who is frequently breaking bones, this can be particularly distressing. Diagnosing and treating
osteoporosis in men and in younger women and children is complex and generally a referral to a
hospital specialist is recommended.

3. Your Bones

Your bones have several functions. They give your body its overall structure and provide support
and protection for your internal organs. They store calcium and other minerals and work with your
muscles to allow your body to move. They also contain bone marrow, which is where your blood
cells are produced.
Although from the outside your bones look like simple, solid structures, they actually have a clever
design that allows your skeleton to be strong without being heavy. Each bone is made up of two
types of bone tissue:

a thick outer shell called cortical bone

a strong mesh or scaffolding (like a honeycomb) inside the shell called trabecular bone.

Both types of bone tissue are fed by a nerve and blood supply while fat and bone marrow (for
blood cell production) fill the spaces. Some bones, such as the ends of the long bones in your arms
and legs, and your spinal bones, have a high proportion of trabecular bone.

Scientic bone imageBone tissue is made up of protein hardened by calcium salts and other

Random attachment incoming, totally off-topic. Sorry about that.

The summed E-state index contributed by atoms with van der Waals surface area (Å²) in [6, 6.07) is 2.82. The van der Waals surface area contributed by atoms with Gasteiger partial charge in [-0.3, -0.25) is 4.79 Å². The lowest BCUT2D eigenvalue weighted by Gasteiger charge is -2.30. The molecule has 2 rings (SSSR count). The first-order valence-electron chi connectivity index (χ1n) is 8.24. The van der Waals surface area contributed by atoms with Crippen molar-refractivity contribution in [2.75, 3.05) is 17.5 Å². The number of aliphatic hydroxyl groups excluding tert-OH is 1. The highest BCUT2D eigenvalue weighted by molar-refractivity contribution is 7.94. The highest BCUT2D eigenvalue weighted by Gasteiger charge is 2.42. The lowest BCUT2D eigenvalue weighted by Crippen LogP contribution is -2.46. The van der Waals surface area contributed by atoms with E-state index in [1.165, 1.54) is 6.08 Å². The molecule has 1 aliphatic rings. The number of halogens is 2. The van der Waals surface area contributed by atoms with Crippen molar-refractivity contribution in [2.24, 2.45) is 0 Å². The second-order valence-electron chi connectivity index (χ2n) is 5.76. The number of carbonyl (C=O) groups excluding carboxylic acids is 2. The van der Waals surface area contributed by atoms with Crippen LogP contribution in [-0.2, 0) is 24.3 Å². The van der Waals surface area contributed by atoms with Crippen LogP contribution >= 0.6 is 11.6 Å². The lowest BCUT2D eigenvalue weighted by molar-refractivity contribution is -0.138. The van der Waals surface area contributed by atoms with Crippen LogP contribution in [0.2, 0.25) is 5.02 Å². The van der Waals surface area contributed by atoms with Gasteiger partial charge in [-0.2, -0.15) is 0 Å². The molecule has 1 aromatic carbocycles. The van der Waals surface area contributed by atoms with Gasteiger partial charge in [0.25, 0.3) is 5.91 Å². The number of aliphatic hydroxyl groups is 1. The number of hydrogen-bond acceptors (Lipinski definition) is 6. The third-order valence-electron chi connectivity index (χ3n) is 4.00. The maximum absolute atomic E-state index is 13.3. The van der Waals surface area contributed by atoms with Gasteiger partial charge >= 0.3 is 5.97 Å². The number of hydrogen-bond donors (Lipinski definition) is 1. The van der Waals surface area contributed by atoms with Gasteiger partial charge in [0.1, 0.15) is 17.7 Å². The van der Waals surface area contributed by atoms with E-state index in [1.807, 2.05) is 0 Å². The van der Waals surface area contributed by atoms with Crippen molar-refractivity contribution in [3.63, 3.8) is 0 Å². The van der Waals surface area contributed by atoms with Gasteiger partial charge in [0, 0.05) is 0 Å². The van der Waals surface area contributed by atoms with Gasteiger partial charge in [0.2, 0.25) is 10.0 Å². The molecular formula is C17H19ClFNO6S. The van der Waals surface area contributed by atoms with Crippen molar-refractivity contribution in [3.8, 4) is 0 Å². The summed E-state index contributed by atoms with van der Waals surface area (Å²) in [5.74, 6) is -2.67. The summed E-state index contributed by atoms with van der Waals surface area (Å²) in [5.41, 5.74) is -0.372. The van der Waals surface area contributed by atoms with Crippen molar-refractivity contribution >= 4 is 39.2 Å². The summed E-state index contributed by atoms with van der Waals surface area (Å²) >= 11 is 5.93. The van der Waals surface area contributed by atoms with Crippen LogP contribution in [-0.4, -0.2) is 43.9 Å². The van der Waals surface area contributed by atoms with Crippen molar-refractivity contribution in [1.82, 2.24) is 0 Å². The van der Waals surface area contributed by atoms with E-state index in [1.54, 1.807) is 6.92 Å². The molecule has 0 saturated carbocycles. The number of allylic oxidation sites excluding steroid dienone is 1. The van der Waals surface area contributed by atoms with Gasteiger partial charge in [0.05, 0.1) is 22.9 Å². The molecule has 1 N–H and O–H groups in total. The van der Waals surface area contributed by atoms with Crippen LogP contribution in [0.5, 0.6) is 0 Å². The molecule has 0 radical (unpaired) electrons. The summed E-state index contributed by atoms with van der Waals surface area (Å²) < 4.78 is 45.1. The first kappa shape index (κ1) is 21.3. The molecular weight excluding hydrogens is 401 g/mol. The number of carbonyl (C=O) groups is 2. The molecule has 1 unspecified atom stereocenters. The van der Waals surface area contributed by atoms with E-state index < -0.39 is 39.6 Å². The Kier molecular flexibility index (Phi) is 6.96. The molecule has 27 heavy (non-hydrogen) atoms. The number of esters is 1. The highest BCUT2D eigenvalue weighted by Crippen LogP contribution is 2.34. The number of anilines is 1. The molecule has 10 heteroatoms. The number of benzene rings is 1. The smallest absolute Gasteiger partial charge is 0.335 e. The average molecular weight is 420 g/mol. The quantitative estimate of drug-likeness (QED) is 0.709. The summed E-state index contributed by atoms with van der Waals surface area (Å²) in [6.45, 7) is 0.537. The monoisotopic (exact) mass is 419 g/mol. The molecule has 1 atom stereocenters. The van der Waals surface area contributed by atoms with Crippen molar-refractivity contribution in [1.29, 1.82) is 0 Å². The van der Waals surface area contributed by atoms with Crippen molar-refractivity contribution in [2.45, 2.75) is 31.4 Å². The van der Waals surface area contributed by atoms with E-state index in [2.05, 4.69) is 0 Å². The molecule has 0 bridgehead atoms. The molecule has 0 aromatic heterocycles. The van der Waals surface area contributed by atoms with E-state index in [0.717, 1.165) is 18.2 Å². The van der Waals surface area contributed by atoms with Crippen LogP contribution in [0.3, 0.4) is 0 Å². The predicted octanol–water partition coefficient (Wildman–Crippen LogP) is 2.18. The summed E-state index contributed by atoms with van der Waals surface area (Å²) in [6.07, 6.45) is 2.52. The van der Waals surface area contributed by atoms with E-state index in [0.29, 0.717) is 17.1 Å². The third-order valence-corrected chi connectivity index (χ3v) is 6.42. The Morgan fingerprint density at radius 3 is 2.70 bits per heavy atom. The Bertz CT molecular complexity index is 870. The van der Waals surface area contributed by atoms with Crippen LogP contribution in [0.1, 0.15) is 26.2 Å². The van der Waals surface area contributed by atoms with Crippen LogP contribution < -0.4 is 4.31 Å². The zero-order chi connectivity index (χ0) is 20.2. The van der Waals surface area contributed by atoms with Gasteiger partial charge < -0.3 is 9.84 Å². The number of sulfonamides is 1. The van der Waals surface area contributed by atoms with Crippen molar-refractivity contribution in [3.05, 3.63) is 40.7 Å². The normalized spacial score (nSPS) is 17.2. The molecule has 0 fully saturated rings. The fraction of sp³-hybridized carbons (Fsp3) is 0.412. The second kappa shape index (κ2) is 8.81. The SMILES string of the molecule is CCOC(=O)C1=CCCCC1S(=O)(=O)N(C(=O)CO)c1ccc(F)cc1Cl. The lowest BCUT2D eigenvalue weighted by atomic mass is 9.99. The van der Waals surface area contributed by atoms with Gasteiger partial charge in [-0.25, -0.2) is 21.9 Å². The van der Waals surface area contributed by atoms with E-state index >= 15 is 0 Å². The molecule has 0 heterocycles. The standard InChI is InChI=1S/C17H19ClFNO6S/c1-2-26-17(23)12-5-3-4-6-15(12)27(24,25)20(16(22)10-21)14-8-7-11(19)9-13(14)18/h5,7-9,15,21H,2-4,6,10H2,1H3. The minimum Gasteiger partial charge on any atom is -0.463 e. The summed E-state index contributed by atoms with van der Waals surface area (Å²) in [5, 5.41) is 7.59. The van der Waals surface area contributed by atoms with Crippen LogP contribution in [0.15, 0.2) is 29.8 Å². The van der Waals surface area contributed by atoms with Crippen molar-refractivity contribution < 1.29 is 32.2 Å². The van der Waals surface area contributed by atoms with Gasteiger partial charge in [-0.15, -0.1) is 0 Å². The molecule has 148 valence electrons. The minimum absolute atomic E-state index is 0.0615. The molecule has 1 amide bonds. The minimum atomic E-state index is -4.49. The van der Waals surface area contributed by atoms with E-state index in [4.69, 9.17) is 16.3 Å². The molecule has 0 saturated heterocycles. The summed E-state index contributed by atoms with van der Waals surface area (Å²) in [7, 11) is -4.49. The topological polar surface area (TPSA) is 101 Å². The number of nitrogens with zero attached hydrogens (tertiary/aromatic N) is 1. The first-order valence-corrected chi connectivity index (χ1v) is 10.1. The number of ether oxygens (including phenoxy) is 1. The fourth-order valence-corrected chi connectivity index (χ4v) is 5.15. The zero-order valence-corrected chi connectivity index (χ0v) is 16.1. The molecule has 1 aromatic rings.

minerals to make it strong. Bone tissue is alive and constantly changes through life to make sure it
remains as healthy as possible. Throughout each bone, older, worn-out bone tissue is broken
down by specialist cells called osteoclasts and rebuilt by bone-building cells called osteoblasts. This
process of renewal is called bone remodelling. In younger adults, up until about the age of 35
years, there is usually a balance between the amount of bone that is removed and the amount of
bone that is laid down; repair and renewal are usually in balance and the total amount of bone
tissue thus stays the same.

In childhood, osteoblasts work faster, enabling the skeleton to increase in size, density and
strength. During this period of rapid bone growth it takes the skeleton just two years to
completely renew itself. In adults, this process takes seven to ten years. Bones stop growing in
length between the ages of 16 and 18 years but the total amount of bone tissue you have (the
thickness of the cortical shell and the trabecular bone inside) continues to increase slowly until